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Wade weaves magic worth price of ticket

As Dwyane Wade headed toward the Miami Heat locker room, coach Pat Riley grabbed him and planted a kiss on the All-Star guard.

It was an affectionate gesture to be sure, but this was Riley's way of showing his appreciation for Wade, who almost single-handedly saved the Heat from an embarrassing loss to one of the weaker teams in the league.

In this business, we are fortunate to get free access to sporting events. But there are some athletes who are worth paying to see, no matter what the price of admission.

Wade is one of those athletes. He's a transcendent talent, one who is capable of doing magical things every time he steps on the basketball court. Watching him up close, you wonder how in the world four teams could have passed over him in the 2003 draft (You think Detroit is regretting its choice of Darko Milicic with the second pick?).

The Cleveland Cavaliers can't be criticized for taking LeBron James No. 1 overall. Denver is clearly happy with Carmelo Anthony, as is Toronto with Chris Bosh. But only James rates a favorable comparison to Wade from that draft class. And there is a growing legion of NBA observers who believe Wade is better than James.

The man Shaquille O'Neal nicknamed "Flash" was illuminating in the Heat's 98-94 victory over the Toronto Raptors Wednesday, putting all of his many splendid skills on display.

The 6-foot-4 Wade is a human contortionist who twists and turns his body in the oddest ways to get off and make some of the most acrobatic shots you will ever see. He has a great first step off the dribble and explosive leaping ability that allows him to play well around the rim. He's also a solid ballhandler and passer, the consummate playmaker who makes the people around him better.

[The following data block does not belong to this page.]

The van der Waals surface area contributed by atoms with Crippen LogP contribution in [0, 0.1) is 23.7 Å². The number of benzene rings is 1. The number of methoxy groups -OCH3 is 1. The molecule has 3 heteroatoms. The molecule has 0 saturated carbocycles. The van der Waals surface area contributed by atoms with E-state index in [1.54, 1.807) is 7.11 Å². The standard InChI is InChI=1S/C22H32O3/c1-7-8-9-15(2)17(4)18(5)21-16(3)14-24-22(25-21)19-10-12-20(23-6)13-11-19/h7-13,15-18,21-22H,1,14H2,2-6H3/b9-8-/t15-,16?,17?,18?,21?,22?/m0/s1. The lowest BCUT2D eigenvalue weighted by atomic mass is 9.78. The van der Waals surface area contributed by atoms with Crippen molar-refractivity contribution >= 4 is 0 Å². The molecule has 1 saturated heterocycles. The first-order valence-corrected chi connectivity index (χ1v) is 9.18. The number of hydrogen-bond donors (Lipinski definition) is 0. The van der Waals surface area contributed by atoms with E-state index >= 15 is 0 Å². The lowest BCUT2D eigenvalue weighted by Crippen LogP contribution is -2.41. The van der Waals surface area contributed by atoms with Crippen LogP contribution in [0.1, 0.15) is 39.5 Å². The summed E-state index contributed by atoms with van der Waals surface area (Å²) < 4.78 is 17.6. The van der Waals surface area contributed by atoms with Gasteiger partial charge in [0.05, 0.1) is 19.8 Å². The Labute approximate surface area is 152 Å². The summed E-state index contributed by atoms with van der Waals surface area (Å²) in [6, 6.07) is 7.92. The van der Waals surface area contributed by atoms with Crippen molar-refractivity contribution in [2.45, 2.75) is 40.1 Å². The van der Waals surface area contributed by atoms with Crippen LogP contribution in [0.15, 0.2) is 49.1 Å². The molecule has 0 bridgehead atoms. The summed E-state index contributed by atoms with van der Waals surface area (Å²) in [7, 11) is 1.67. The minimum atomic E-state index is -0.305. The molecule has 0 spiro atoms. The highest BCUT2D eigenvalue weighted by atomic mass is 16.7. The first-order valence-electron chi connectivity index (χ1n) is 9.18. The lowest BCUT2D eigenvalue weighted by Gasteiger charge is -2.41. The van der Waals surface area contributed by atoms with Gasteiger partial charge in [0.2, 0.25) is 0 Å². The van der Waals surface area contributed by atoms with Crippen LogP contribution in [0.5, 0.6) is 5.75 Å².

His greatest intangible is his knack for performing in pressure situations. He has won numerous games for the Heat with last-minute heroics.

He was at it again Wednesday. With O'Neal sidelined with a sore knee, Wade scored 16 of his 37 points in the fourth quarter to help the Heat overcome a 13-point deficit. The sellout crowd at Air Canada Centre left disappointed in the outcome but in awe of what they had just seen.

"He's incredible," Riley said. "That's what we have learned about him, that he's a big-game player, a big-time player at the end. He has no fear at the end and he simply wants to be put in that position. He has a way of making plays. He's just incredible."

The Raptors, who led by as many as 16 points, had plenty of chances to put the Heat away. But they learned the hard way that if you give Wade a chance to beat you he'll do just that.

For much of the game, Wade seemed to do just enough to keep his team in it. But he has a sense for seizing the moment like all the greats have.

Wade isn't known as a great shooter, but he's a great shot maker, especially in the clutch. The only NBA player who rivals him in this area is Kobe Bryant.

"You want to be a guy your teammates depend on," said Wade, who added a spectacular blocked shot in the closing minute Wednesday. "They give me the ball a lot and call a lot of plays for me. With that being said, I try to make different plays on both ends of the floor, especially in the fourth quarter when my team needs it. That's something I do pride myself on and hopefully will continue to make plays."

When O'Neal played for the Los Angeles Lakers, he refused to pass the leadership torch to Bryant. Now that he's in the twilight of his career, Shaq has been more willing to step aside and allow the Heat to become Wade's team.

But O'Neal didn't need to do that. It's a role Wade has earned by his own deeds.


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